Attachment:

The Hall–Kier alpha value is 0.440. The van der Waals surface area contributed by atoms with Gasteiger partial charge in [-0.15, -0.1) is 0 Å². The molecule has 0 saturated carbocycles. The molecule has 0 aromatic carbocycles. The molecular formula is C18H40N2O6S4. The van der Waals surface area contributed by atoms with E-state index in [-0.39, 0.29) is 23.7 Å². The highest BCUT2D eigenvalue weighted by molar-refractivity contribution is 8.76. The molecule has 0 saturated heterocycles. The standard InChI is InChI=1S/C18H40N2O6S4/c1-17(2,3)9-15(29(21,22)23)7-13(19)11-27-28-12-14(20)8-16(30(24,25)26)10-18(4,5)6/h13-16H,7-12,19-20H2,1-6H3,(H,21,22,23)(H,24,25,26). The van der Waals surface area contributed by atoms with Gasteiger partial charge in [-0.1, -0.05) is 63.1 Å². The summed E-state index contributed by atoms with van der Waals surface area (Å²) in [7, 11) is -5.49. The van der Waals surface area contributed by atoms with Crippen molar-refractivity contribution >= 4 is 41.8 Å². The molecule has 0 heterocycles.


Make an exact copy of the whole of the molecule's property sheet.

The Hall–Kier alpha value is 0.440. The van der Waals surface area contributed by atoms with Gasteiger partial charge in [-0.15, -0.1) is 0 Å². The molecule has 0 saturated carbocycles. The molecule has 0 aromatic carbocycles. The molecular formula is C18H40N2O6S4. The van der Waals surface area contributed by atoms with E-state index in [-0.39, 0.29) is 23.7 Å². The highest BCUT2D eigenvalue weighted by molar-refractivity contribution is 8.76. The molecule has 0 saturated heterocycles. The standard InChI is InChI=1S/C18H40N2O6S4/c1-17(2,3)9-15(29(21,22)23)7-13(19)11-27-28-12-14(20)8-16(30(24,25)26)10-18(4,5)6/h13-16H,7-12,19-20H2,1-6H3,(H,21,22,23)(H,24,25,26). The van der Waals surface area contributed by atoms with Gasteiger partial charge in [-0.1, -0.05) is 63.1 Å². The summed E-state index contributed by atoms with van der Waals surface area (Å²) in [7, 11) is -5.49. The van der Waals surface area contributed by atoms with Crippen molar-refractivity contribution >= 4 is 41.8 Å². The molecule has 0 heterocycles.